Saturday, June 7, 2008

Window on Eurasia: Russians Increasingly Oppose Getting Involved in Post-Soviet Conflicts, Poll Shows

Paul Goble

Vienna, June 7 – Only one Russian in 16 supports the use of Russian military power to resolve inter-ethnic conflicts in other post-Soviet states, a figure that raises questions about how much popular support there is for the increasingly nationalistic rhetoric Moscow politicians have adopted about Crimea and for the Kremlin’s decision to introduce railway troops into Abkhazia.
According to the results of a new Levada Center poll released yesterday, 39 percent of Russians are against getting involved in any of these conflicts, up from 29 percent in 1992, instead favoring a policy of “complete neutrality” rather than backing one or another of those involved (
As was the case 16 years ago, nearly half of all Russians say they believe that Moscow should “act by diplomatic methods” in these conflicts and seek to bring the opposing sides to the negotiating table (49 percent in 1992 and 47 percent now). But only six percent in either year said they favored the use of Russian military power to resolve these conflicts.
Supporters of a diplomatic approach were greatest among administrative workers and leaders (62 percent) and voters who back Vladimir Zhirinovsky’s Liberal Democratic Party (60 percent), while the greatest share of those opposed to any involvement are found among rural residents (47 percent), the poor (45 percent), and the least educated (43 percent).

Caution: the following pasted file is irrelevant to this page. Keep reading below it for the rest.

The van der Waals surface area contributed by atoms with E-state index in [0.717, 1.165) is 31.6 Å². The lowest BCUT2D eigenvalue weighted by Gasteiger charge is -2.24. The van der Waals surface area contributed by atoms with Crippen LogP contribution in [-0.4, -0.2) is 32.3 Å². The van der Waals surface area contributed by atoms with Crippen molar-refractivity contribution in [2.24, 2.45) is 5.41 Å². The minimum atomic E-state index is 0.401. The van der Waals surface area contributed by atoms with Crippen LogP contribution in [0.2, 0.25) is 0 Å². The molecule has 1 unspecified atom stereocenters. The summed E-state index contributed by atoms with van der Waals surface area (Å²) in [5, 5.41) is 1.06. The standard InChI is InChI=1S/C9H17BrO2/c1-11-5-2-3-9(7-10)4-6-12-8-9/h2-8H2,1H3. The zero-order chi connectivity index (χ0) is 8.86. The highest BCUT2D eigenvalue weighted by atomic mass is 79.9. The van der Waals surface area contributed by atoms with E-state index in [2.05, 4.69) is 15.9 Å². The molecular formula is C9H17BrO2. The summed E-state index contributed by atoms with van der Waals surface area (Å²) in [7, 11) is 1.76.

Backers of military intervention – six percent over all – were least common among Muscovites (two percent) and the upper middle class (two percent) but most common among entrepreneurs (11 percent), people in the force structures (10 percent), and the unemployed (10 percent).
Obviously, the Russian government given that country’s less than fully democratic arrangements can act without too much regard for popular attitudes, but these findings suggest that those in the West who typically dismiss nationalistic rhetoric by Russian leaders as the result of their playing to a domestic Russian audience are making a serious mistake.
Indeed, if anything, these polls mean that the Russian leadership – including not only President Dmitry Medvedev and Prime Minister Vladimir Putin but also figures like Moscow Mayor Yuri Luzhkov – is significantly more assertively nationalistic than the Russian population is as a whole.
And equally important, the Levada poll also suggests that Russian leaders, even if they in many cases are not guided by what their own people think, must recognize that Moscow will have to work hard to gin up popular backing if it does choose to intervene more strongly instead of being able to count on such support in advance.

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